The meal-kit business is among the fastest-growing food segments in the Canadian marketplace. Think about how many times you’ve seen a post showing a friend or neighbour un-boxing their dinner. Business is good for the HelloFresh, GoodFood and Chefs Plate’s of the world but not so much for the grocery chains.
Fewer shoppers are showing up at the grocery store
A new research report out Wednesday by the NDP Group says the meal kit industry in Canada has roughly doubled since 2014 and is expected to exceed $400 million in the next year. NPD’s Industry Advisor, Robert Carter says “the meal kit category has been a true emerging and disruptive segment.”
“The awareness of meal kits and the adoption rate of usage continues to grow as Canadians seek more convenient meal solutions and this is driving the overall growth of this segment” said Carter in a statement.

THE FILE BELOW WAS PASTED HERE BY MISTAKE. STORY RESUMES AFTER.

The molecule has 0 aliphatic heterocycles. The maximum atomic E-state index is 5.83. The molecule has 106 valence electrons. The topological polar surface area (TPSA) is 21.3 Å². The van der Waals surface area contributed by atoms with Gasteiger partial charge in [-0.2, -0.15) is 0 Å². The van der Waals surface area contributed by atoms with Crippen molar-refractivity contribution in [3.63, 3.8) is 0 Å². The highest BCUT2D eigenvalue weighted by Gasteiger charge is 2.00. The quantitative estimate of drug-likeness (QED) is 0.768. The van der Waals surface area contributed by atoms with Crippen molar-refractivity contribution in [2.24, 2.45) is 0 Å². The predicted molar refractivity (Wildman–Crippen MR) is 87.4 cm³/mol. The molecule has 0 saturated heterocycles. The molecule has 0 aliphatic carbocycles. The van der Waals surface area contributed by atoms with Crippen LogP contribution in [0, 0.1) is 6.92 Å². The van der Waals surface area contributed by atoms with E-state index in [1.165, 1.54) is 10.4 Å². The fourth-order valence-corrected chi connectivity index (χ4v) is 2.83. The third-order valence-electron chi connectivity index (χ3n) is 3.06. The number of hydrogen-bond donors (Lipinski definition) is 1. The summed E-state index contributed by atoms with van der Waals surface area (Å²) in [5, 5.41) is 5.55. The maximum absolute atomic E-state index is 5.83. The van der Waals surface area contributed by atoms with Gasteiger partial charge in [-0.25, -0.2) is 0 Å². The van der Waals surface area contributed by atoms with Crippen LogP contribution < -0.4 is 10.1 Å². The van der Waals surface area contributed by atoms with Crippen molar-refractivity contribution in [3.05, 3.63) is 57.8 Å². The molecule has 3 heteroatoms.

Professor in Food Distribution and Policy at Dalhousie University Sylvain Charlebois says the ready-to-cook segment is now worth almost $200 million in Canada.
Hectic households propel boom
The research suggest the first users of meal-kits were busy households with children. The underlying reason is almost always convenience. While 13 per cent of Canadians have used meal kits, 3 out of 5 meal kit users (62 per cent) are male.
Consumers are becoming “obsessed with convenience”
Charlebois suggests in a recent article in Retail Insider, that our “obsession with convenience” is having a dramatic impact on shopping patterns at the big Canadian grocery chains.
“Supermarket and grocery store sales decreased 3.1%, in a single month. Food retail sales dropped by $221 million in May.”
Charlebois says supermarket and grocery store sales have decreased 3.1 per cent in a single month and food retail sales dropped by $221 million in May – which is enough to force the shutdown of “almost 30 decent-sized stores and put nearly 2,000 people out of work”.